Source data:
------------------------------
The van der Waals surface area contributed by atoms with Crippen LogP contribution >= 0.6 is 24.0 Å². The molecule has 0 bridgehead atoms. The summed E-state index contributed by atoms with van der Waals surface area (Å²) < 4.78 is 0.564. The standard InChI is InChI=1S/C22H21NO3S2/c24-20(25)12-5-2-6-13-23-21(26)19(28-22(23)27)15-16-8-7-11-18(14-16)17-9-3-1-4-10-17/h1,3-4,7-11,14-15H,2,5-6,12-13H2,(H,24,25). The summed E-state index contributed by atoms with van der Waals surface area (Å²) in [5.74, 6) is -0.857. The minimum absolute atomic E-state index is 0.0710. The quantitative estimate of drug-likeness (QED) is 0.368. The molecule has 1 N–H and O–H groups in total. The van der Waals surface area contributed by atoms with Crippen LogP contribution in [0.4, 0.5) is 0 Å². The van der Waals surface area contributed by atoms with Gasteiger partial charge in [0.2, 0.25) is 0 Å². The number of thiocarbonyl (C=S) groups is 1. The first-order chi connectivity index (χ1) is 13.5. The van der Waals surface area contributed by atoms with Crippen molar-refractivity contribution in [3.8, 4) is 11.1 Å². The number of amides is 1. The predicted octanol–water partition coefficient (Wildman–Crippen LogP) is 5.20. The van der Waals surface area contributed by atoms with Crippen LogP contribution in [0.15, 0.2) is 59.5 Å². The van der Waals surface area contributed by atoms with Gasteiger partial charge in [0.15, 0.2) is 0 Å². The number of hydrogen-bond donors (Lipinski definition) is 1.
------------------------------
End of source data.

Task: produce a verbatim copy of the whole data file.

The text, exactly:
The van der Waals surface area contributed by atoms with Crippen LogP contribution >= 0.6 is 24.0 Å². The molecule has 0 bridgehead atoms. The summed E-state index contributed by atoms with van der Waals surface area (Å²) < 4.78 is 0.564. The standard InChI is InChI=1S/C22H21NO3S2/c24-20(25)12-5-2-6-13-23-21(26)19(28-22(23)27)15-16-8-7-11-18(14-16)17-9-3-1-4-10-17/h1,3-4,7-11,14-15H,2,5-6,12-13H2,(H,24,25). The summed E-state index contributed by atoms with van der Waals surface area (Å²) in [5.74, 6) is -0.857. The minimum absolute atomic E-state index is 0.0710. The quantitative estimate of drug-likeness (QED) is 0.368. The molecule has 1 N–H and O–H groups in total. The van der Waals surface area contributed by atoms with Crippen LogP contribution in [0.4, 0.5) is 0 Å². The van der Waals surface area contributed by atoms with Gasteiger partial charge in [0.2, 0.25) is 0 Å². The number of thiocarbonyl (C=S) groups is 1. The first-order chi connectivity index (χ1) is 13.5. The van der Waals surface area contributed by atoms with Crippen molar-refractivity contribution in [3.8, 4) is 11.1 Å². The number of amides is 1. The predicted octanol–water partition coefficient (Wildman–Crippen LogP) is 5.20. The van der Waals surface area contributed by atoms with Crippen LogP contribution in [0.15, 0.2) is 59.5 Å². The van der Waals surface area contributed by atoms with Gasteiger partial charge in [0.15, 0.2) is 0 Å². The number of hydrogen-bond donors (Lipinski definition) is 1.